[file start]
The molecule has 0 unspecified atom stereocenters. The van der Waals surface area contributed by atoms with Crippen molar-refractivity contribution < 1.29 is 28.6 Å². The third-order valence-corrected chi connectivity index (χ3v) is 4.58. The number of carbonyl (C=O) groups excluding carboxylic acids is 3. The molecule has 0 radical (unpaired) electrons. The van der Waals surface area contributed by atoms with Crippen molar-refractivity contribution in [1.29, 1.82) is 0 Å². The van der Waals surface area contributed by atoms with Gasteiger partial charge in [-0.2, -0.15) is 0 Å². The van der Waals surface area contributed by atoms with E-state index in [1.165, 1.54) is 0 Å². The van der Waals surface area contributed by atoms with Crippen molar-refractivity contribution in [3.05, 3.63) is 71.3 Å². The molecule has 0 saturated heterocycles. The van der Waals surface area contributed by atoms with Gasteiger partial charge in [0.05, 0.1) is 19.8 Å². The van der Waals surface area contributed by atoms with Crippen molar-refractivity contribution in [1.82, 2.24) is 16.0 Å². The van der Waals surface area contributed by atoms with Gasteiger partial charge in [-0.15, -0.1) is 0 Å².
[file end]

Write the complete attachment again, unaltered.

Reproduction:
The molecule has 0 unspecified atom stereocenters. The van der Waals surface area contributed by atoms with Crippen molar-refractivity contribution < 1.29 is 28.6 Å². The third-order valence-corrected chi connectivity index (χ3v) is 4.58. The number of carbonyl (C=O) groups excluding carboxylic acids is 3. The molecule has 0 radical (unpaired) electrons. The van der Waals surface area contributed by atoms with Crippen molar-refractivity contribution in [1.29, 1.82) is 0 Å². The van der Waals surface area contributed by atoms with Gasteiger partial charge in [-0.2, -0.15) is 0 Å². The van der Waals surface area contributed by atoms with E-state index in [1.165, 1.54) is 0 Å². The van der Waals surface area contributed by atoms with Crippen molar-refractivity contribution in [3.05, 3.63) is 71.3 Å². The molecule has 0 saturated heterocycles. The van der Waals surface area contributed by atoms with Gasteiger partial charge in [0.05, 0.1) is 19.8 Å². The van der Waals surface area contributed by atoms with Crippen molar-refractivity contribution in [1.82, 2.24) is 16.0 Å². The van der Waals surface area contributed by atoms with Gasteiger partial charge in [-0.15, -0.1) is 0 Å².